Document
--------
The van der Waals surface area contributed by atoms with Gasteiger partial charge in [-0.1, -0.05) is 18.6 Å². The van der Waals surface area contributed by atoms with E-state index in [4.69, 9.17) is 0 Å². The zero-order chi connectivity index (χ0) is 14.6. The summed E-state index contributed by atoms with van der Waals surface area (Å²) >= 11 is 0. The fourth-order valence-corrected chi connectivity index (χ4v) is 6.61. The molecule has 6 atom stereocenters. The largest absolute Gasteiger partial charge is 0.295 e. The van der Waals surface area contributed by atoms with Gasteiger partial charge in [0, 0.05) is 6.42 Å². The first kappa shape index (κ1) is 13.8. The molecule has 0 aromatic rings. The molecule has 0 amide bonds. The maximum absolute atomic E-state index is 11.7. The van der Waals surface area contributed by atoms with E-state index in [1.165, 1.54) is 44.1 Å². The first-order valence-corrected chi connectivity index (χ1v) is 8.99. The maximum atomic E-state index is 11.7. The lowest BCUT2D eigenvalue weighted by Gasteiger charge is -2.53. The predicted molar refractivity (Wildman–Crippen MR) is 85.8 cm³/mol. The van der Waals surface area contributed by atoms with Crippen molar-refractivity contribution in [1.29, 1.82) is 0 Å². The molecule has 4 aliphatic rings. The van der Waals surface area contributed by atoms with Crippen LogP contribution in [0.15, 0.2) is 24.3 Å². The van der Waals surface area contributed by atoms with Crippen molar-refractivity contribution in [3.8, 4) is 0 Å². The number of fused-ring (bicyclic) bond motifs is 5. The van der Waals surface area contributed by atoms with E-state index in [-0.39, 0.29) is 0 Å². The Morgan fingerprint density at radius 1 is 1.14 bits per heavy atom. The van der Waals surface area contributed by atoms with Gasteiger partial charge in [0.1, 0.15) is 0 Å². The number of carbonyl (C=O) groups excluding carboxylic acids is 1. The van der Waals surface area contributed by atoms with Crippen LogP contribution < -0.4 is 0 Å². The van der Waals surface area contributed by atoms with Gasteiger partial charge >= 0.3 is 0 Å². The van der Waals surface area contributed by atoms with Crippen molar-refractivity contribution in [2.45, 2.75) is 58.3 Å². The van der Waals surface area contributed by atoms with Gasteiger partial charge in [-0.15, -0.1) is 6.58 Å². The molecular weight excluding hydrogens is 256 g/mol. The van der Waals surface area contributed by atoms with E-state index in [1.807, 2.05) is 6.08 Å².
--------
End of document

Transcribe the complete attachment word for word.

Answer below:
The van der Waals surface area contributed by atoms with Gasteiger partial charge in [-0.1, -0.05) is 18.6 Å². The van der Waals surface area contributed by atoms with E-state index in [4.69, 9.17) is 0 Å². The zero-order chi connectivity index (χ0) is 14.6. The summed E-state index contributed by atoms with van der Waals surface area (Å²) >= 11 is 0. The fourth-order valence-corrected chi connectivity index (χ4v) is 6.61. The molecule has 6 atom stereocenters. The largest absolute Gasteiger partial charge is 0.295 e. The van der Waals surface area contributed by atoms with Gasteiger partial charge in [0, 0.05) is 6.42 Å². The first kappa shape index (κ1) is 13.8. The molecule has 0 aromatic rings. The molecule has 0 amide bonds. The maximum absolute atomic E-state index is 11.7. The van der Waals surface area contributed by atoms with E-state index in [1.165, 1.54) is 44.1 Å². The first-order valence-corrected chi connectivity index (χ1v) is 8.99. The maximum atomic E-state index is 11.7. The lowest BCUT2D eigenvalue weighted by Gasteiger charge is -2.53. The predicted molar refractivity (Wildman–Crippen MR) is 85.8 cm³/mol. The van der Waals surface area contributed by atoms with Crippen molar-refractivity contribution in [1.29, 1.82) is 0 Å². The molecule has 4 aliphatic rings. The van der Waals surface area contributed by atoms with Crippen LogP contribution in [0.15, 0.2) is 24.3 Å². The van der Waals surface area contributed by atoms with Crippen molar-refractivity contribution in [3.8, 4) is 0 Å². The number of fused-ring (bicyclic) bond motifs is 5. The van der Waals surface area contributed by atoms with E-state index in [-0.39, 0.29) is 0 Å². The Morgan fingerprint density at radius 1 is 1.14 bits per heavy atom. The van der Waals surface area contributed by atoms with Gasteiger partial charge in [0.1, 0.15) is 0 Å². The number of carbonyl (C=O) groups excluding carboxylic acids is 1. The van der Waals surface area contributed by atoms with Crippen LogP contribution < -0.4 is 0 Å². The van der Waals surface area contributed by atoms with Gasteiger partial charge >= 0.3 is 0 Å². The van der Waals surface area contributed by atoms with Crippen molar-refractivity contribution in [2.45, 2.75) is 58.3 Å². The van der Waals surface area contributed by atoms with Gasteiger partial charge in [-0.15, -0.1) is 6.58 Å². The molecular weight excluding hydrogens is 256 g/mol. The van der Waals surface area contributed by atoms with E-state index in [1.807, 2.05) is 6.08 Å².